Monetary Exit Strategy: Removing The Doubt

In the press conference following last weeks FOMC meeting, Federal Reserve (the Fed) Chairman Bernanke said that the committee was “puzzled” by the sharp rise in bond yields over the last two months, and that the increase “seems larger than can be explained by a changing view of monetary policy.” We would argue, in contrast, that the recent increase in bond yields has been almost entirely about a changing view of monetary policy. It’s true that the modest changes in the path for the balance sheet that the Fed is considering would have only a limited impact in any economic model. However, we see something much bigger underway. Recent Fed communication—especially Bernanke’s recent testimony before Congress and his press conference last week—has removed any doubt that the long monetary exit process has begun. For markets, this signal carries much more weight than the small changes in the pace of bond buying.

For interest rate markets, the tapering trade is probably now over. For the last few months, Fed watchers have been debating when the committee would signal a slowing in the pace of quantitative easing (QE). Although expectations had been shifting toward earlier meetings, as of the first week of June two thirds of economists still expected QE tapering to begin at the October FOMC meeting or later (Bloomberg survey). After last week’s FOMC meeting, we would guess that the consensus now expects tapering to begin at the September meeting. In addition, because Bernanke was so explicit about the outlook for QE—he stated that it would begin later this year and the program would end in mid-2014—the tapering debate will not likely remain the key driver of bond yields going forward.

Why were Fed officials and the market consensus so far apart on the QE outlook? Based on what we heard, we see three candidate explanations.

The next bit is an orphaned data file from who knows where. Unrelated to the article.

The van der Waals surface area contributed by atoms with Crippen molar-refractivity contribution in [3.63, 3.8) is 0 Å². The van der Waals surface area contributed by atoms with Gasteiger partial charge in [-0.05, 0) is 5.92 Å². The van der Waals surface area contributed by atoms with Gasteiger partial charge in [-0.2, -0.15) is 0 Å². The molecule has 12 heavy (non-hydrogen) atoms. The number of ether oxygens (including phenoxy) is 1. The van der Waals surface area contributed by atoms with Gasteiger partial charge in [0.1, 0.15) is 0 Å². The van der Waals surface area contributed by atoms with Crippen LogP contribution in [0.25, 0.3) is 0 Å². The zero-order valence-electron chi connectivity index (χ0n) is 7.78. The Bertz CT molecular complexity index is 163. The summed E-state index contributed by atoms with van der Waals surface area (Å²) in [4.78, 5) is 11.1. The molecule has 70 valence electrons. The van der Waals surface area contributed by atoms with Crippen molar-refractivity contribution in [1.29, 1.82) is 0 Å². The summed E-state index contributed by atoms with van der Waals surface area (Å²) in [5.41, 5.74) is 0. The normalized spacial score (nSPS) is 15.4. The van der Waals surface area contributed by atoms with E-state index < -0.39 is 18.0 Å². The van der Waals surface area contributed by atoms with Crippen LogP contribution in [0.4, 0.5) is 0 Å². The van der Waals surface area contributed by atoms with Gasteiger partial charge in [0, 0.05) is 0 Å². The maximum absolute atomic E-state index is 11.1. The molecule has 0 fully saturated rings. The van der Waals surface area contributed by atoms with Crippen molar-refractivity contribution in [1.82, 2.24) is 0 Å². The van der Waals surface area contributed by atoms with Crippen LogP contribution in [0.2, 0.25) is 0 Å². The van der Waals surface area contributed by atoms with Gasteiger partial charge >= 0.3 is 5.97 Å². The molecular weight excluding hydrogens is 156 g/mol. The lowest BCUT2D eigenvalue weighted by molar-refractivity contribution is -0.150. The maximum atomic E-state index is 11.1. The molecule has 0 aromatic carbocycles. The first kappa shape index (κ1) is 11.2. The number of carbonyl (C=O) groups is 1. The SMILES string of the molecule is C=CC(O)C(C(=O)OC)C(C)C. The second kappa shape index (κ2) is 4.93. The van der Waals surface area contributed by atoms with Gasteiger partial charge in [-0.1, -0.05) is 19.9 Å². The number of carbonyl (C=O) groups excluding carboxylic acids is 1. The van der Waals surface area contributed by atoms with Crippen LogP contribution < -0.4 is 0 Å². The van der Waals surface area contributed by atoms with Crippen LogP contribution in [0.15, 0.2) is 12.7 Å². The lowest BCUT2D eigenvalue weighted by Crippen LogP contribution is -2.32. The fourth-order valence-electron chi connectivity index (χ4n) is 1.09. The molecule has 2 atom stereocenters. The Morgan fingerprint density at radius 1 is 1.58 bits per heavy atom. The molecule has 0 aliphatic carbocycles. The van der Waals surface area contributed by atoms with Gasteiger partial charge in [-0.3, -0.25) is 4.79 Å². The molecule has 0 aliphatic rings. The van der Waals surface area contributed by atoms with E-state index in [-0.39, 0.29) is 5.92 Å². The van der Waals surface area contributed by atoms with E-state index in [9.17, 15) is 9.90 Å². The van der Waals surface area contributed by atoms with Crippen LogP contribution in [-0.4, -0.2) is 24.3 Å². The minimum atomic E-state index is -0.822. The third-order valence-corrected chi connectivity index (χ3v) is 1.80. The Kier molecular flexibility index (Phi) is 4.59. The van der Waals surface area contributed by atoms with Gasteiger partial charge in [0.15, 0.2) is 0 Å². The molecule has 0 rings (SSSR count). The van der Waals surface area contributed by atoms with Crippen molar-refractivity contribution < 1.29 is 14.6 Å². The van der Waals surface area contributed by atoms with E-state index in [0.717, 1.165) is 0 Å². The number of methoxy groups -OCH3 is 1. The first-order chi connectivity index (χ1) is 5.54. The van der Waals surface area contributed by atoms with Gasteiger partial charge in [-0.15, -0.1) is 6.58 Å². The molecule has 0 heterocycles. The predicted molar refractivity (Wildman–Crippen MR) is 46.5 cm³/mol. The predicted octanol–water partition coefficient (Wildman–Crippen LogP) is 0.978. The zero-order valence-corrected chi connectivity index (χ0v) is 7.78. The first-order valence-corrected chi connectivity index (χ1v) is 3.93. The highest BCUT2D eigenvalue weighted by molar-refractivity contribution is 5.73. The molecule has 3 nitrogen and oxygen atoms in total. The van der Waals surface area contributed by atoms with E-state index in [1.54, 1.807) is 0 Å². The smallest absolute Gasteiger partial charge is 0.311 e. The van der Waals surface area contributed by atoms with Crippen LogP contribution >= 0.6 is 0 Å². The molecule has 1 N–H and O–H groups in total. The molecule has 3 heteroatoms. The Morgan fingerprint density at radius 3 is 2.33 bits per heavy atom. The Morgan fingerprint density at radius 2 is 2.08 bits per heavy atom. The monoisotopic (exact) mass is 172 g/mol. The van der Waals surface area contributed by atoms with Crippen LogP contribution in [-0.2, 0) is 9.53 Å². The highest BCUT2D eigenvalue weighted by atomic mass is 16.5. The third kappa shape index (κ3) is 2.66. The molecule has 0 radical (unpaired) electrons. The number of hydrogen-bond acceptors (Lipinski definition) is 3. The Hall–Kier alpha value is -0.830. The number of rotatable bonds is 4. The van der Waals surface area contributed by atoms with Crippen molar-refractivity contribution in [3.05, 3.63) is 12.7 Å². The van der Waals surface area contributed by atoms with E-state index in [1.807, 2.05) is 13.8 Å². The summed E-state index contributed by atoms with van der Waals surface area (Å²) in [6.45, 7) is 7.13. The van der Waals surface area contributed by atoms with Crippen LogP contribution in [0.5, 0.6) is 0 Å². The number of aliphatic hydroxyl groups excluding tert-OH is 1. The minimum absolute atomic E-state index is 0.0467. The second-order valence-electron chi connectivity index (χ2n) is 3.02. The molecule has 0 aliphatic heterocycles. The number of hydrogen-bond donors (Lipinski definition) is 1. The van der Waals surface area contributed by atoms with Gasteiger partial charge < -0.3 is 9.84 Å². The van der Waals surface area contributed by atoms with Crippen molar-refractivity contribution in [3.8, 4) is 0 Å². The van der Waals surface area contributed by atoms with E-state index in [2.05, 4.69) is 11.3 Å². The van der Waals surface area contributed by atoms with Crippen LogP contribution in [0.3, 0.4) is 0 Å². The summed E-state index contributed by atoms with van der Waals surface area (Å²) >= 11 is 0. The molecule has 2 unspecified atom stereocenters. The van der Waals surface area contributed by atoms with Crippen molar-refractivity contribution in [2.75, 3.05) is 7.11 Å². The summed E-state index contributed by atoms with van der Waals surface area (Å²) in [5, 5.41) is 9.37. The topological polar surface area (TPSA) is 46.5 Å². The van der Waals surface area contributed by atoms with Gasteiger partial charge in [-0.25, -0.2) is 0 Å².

First, Fed officials have an optimistic take on recent growth news. In particular, they believe that fiscal policy is currently a major drag on economic performance. Therefore, the fact that U.S. growth has remained roughly steady at around 2% implies that underlying private sector performance looks considerably better.

Second, Bernanke and others are looking through the low inflation news, in part because of technical factors. The Fed uses the “core PCE deflator” as its main measure of inflation. But just like all price indexes, the core PCE has certain flaws. Currently, core PCE inflation is running very low because of a high weight in medical care products as well as so called “non-market goods.” Chairman Bernanke noted in the press conference that low inflation in these areas is probably not very meaningful from an economic perspective. Higher inflation in other price indexes may also give the Fed some comfort.

Third, the Fed sees various costs and risks associated with QE. This was first signaled by Fed officials back in January but many market participants downplayed the discussion. Bernanke was pretty clear: “Asset purchases are a different kind of thing. They are unconventional policy. They come with … certain risks and certain uncertainties that are not necessarily associated with rate policy.” Dialing back the pace of QE does not mean they are entirely satisfied with the state of the economy—indeed, the unemployment rate remains well above the Fed’s estimate of its natural rate. But from a cost/benefit perspective, it might make sense to reduce QE a bit sooner.

From here the Fed’s exit strategy will depend on the economy. If growth disappoints or inflation falls further they might reverse course, increasing the pace of QE or pushing out the date of the first rate hike. In our view, however, growth will likely continue, and may even exceed consensus expectations this year. This should keep the monetary exit process in train and rates on a gradually rising trend.


The views expressed are as of 6/24/13, may change as market or other conditions change, and may differ from views expressed by other Columbia Management Investment Advisers, LLC (CMIA) associates or affiliates. Actual investments or investment decisions made by CMIA and its affiliates, whether for its own account or on behalf of clients, will not necessarily reflect the views expressed. This information is not intended to provide investment advice and does not account for individual investor circumstances. Investment decisions should always be made based on an investor's specific financial needs, objectives, goals, time horizon, and risk tolerance. Asset classes described may not be suitable for all investors. Past performance does not guarantee future results and no forecast should be considered a guarantee either. Since economic and market conditions change frequently, there can be no assurance that the trends described here will continue or that the forecasts are accurate.

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